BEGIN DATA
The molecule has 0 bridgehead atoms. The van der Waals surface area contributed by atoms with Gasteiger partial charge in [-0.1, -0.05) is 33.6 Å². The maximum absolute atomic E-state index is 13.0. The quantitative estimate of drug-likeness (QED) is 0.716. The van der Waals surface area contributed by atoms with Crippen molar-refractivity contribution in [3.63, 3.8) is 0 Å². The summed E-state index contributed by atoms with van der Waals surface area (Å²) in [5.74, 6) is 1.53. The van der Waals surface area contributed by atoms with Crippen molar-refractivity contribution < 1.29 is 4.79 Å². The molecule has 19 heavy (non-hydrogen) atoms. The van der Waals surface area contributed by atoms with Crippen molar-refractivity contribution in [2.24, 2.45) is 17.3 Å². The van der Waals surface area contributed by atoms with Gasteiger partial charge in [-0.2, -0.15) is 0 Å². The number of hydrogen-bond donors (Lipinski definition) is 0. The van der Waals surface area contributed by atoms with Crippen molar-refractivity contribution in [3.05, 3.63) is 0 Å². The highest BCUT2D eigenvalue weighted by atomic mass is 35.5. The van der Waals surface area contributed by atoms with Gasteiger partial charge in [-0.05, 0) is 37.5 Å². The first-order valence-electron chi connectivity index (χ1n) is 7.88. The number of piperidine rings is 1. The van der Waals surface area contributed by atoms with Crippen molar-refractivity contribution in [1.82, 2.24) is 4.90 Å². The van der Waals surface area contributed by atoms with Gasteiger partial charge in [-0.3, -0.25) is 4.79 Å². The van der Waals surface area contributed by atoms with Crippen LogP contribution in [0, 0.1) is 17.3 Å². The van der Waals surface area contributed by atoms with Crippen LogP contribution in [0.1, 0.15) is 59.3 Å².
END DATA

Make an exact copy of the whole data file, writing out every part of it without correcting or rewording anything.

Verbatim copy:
The molecule has 0 bridgehead atoms. The van der Waals surface area contributed by atoms with Gasteiger partial charge in [-0.1, -0.05) is 33.6 Å². The maximum absolute atomic E-state index is 13.0. The quantitative estimate of drug-likeness (QED) is 0.716. The van der Waals surface area contributed by atoms with Crippen molar-refractivity contribution in [3.63, 3.8) is 0 Å². The summed E-state index contributed by atoms with van der Waals surface area (Å²) in [5.74, 6) is 1.53. The van der Waals surface area contributed by atoms with Crippen molar-refractivity contribution < 1.29 is 4.79 Å². The molecule has 19 heavy (non-hydrogen) atoms. The van der Waals surface area contributed by atoms with Crippen molar-refractivity contribution in [2.24, 2.45) is 17.3 Å². The van der Waals surface area contributed by atoms with Gasteiger partial charge in [-0.2, -0.15) is 0 Å². The number of hydrogen-bond donors (Lipinski definition) is 0. The van der Waals surface area contributed by atoms with Crippen molar-refractivity contribution in [3.05, 3.63) is 0 Å². The highest BCUT2D eigenvalue weighted by atomic mass is 35.5. The van der Waals surface area contributed by atoms with Gasteiger partial charge in [-0.05, 0) is 37.5 Å². The first-order valence-electron chi connectivity index (χ1n) is 7.88. The number of piperidine rings is 1. The van der Waals surface area contributed by atoms with Crippen molar-refractivity contribution in [1.82, 2.24) is 4.90 Å². The van der Waals surface area contributed by atoms with Gasteiger partial charge in [-0.3, -0.25) is 4.79 Å². The van der Waals surface area contributed by atoms with Crippen LogP contribution in [0, 0.1) is 17.3 Å². The van der Waals surface area contributed by atoms with Crippen LogP contribution in [0.1, 0.15) is 59.3 Å².